Some of the flight crews were difficult to awaken. Many took sleeping pills to get to sleep and pep pills to stay awake; after a mission they would visit the bar to dissolve the tension. This was not a problem with my crew; after the first few missions they adopted an attitude of taking things as they came.

When I was awakened on March 6, 1944, my movements were automatic and detached, a pattern developed from previous missions. Some fliers were very superstitious; they would try to do exactly the same things that worked for them on previous successful missions. The only obsession that I developed was to make sure that I had a bowel movement before takeoff. At high altitudes in unpressurized aircraft, the food in the bowels will expand, causing great pain. On my second mission, over France, I neglected this important physical function and was punished by six hours in purgatory. During the fighting that followed, my pain was so intense that I was hoping that I would be shot down to end it. Never again would I neglect my pre-mission ritual of a visit to the latrine.

The temperature at twenty-eight thousand feet over Germany in the winter sometimes goes down to minus sixty degrees Centigrade, so cold that our flying boots froze to any spilled oil or hydraulic fluid on the floor of the airplane. It was necessary to dress warmly but without bulkiness that would restrict movement. Each person had his own idea of what the well-dressed aviator should wear, but all started with the indispensable long Johns. Over these I wore the dark Army shirt and trousers, very warm, and in the coldest days of winter, a flying suit along with the leather A-2 jacket. On my feet were a pair of silk socks, a pair of heavy socks, and the high-top combat shoes with the leather inside out. These were laced tightly, to prevent the common occurrence of shoes snapping off when the parachute opens. Later on, at the equipment hut, I would zip on a pair of fleece-lined winter flying boots over the shoes.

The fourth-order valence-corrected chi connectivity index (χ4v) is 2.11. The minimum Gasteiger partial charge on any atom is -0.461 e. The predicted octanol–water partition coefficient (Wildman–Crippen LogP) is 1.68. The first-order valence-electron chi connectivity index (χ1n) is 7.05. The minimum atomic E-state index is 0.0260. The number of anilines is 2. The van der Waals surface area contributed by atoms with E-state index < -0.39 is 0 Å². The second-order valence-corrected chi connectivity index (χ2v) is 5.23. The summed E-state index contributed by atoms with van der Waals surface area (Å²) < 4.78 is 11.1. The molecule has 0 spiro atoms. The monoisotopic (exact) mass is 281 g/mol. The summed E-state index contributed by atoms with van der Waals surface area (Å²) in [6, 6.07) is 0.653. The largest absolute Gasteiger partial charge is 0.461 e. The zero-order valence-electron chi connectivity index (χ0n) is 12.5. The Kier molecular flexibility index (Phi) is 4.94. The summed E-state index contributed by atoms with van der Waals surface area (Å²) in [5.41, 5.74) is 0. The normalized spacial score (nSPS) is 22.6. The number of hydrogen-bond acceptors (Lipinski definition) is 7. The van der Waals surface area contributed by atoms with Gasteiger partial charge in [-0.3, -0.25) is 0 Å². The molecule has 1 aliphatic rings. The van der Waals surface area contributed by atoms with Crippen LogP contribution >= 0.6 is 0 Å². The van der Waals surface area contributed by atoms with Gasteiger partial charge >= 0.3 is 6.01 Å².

The crushed Army officer’s cap was the final adornment, but it was exchanged at the equipment but for tight-fitting leather and canvas headgear. The gloves never protected the hands adequately from the numbing cold, and I tried various combinations that would give me control over the numerous switches and levers and yet prevent my hands from freezing. After several missions I hit upon a pair of tight-fitting silk gloves underneath a pair of thin leather gloves.